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Acting head of Homeland Security resigning; Peters says departure will 'create even more chaos'

Chris Strohm
Bloomberg News

Acting Homeland Security Secretary Chad Wolf abruptly announced he’s resigning, adding to the uncertainty surrounding the government’s preparedness for potential armed protests in the days leading up to next week’s inauguration of President-elect Joe Biden.

Wolf said he’s resigning on Monday after “recent events,” including court rulings saying he wasn’t lawfully appointed to the post.

“These events and concerns increasingly serve to divert attention and resources away from the important work of the Department in this critical time of a transition of power,” Wolf said in a statement to department employees.

Wolf said he’ll be replaced in an acting capacity by Pete Gaynor, the head of the Federal Emergency Management Agency.

Department of Homeland Security Acting Secretary Chad Wolf

Sen. Gary Peters, incoming chairman of the Senate Homeland Security Committee, said Wolf's departure "will create even more chaos at a vital national security agency that has already been damaged by mismanagement and instability in its leadership.

"Leaving now, when there are very real threats of further violence across the country, will only make it harder for the dedicated employees at the Department of Homeland Security to do the hard work of securing our nation from a number of serious threats, including events around the upcoming inauguration."

Peters said he is "extremely concerned" about security threats leading up to the Jan. 20 inauguration and "will be keeping a close eye on the Department’s response to those threats.”

Wolf was installed as acting secretary by President Donald Trump in late 2019.

But after the deadly riots at the Capitol last week, Wolf called on “the president and all elected officials to strongly condemn the violence that took place yesterday.” At the time, he said he wouldn’t step down before Biden’s inauguration on Jan. 20.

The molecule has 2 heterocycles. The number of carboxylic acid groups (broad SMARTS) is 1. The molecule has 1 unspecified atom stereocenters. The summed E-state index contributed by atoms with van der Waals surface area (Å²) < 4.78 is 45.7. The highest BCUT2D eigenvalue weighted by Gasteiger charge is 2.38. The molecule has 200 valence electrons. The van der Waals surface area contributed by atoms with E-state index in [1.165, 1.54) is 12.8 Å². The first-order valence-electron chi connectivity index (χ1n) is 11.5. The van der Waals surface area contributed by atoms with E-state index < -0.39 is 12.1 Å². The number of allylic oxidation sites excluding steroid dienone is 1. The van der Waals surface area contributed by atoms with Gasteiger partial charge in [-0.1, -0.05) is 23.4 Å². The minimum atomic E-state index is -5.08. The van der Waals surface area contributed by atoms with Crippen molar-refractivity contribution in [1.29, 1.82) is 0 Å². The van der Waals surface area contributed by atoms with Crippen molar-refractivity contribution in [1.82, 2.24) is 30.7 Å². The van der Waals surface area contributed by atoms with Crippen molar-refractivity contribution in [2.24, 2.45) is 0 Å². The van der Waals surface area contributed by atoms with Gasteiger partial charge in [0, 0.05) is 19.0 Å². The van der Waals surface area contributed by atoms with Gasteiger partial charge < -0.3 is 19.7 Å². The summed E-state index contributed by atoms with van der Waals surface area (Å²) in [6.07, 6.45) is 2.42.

Wolf’s sudden departure adds to the confusion surrounding federal and state security preparations for the inauguration, with the FBI warning about plans for armed protests at state capitals beginning on Jan. 16 and in Washington, D.C., starting on Jan. 17.

The Homeland Security Department plays a critical role in securing the actual inauguration and assisting state and local officials during times of crisis.

At least five federal judges have ruled that Wolf lacked authorities as acting secretary of the department because his nomination in November 2019 was never confirmed by the Senate.

In one of his last acts, Wolf directed the Secret Service, which is part of the department, to start security operations for the inauguration six days early, on Wednesday instead of Jan. 19.

Wolf said in that statement that he was starting preparations early “in light of events of the past week and the evolving security landscape,” and at the recommendation of Secret Service Director James Murray.

Detroit News Washington correspondent Melissa Nann Burke contributed.